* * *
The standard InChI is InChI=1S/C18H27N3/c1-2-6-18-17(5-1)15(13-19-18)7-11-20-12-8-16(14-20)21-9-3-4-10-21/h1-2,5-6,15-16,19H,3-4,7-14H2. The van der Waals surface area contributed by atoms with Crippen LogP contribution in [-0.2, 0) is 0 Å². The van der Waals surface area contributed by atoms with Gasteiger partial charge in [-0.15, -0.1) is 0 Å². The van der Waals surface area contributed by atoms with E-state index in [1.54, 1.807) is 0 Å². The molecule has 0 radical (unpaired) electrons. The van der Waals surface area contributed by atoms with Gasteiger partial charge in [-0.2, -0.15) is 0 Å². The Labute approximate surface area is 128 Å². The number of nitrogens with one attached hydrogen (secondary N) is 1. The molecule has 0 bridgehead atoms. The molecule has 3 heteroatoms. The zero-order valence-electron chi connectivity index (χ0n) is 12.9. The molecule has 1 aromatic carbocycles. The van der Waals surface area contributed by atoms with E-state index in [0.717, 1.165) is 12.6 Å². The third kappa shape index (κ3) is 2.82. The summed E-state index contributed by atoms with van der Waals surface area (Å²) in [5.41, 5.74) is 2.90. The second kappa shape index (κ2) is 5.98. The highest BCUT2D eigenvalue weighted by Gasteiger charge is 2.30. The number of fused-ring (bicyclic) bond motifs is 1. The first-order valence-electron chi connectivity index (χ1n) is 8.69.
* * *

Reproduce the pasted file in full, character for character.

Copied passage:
The standard InChI is InChI=1S/C18H27N3/c1-2-6-18-17(5-1)15(13-19-18)7-11-20-12-8-16(14-20)21-9-3-4-10-21/h1-2,5-6,15-16,19H,3-4,7-14H2. The van der Waals surface area contributed by atoms with Crippen LogP contribution in [-0.2, 0) is 0 Å². The van der Waals surface area contributed by atoms with Gasteiger partial charge in [-0.15, -0.1) is 0 Å². The van der Waals surface area contributed by atoms with E-state index in [1.54, 1.807) is 0 Å². The molecule has 0 radical (unpaired) electrons. The van der Waals surface area contributed by atoms with Gasteiger partial charge in [-0.2, -0.15) is 0 Å². The Labute approximate surface area is 128 Å². The number of nitrogens with one attached hydrogen (secondary N) is 1. The molecule has 0 bridgehead atoms. The molecule has 3 heteroatoms. The zero-order valence-electron chi connectivity index (χ0n) is 12.9. The molecule has 1 aromatic carbocycles. The van der Waals surface area contributed by atoms with E-state index in [0.717, 1.165) is 12.6 Å². The third kappa shape index (κ3) is 2.82. The summed E-state index contributed by atoms with van der Waals surface area (Å²) in [5.41, 5.74) is 2.90. The second kappa shape index (κ2) is 5.98. The highest BCUT2D eigenvalue weighted by Gasteiger charge is 2.30. The number of fused-ring (bicyclic) bond motifs is 1. The first-order valence-electron chi connectivity index (χ1n) is 8.69.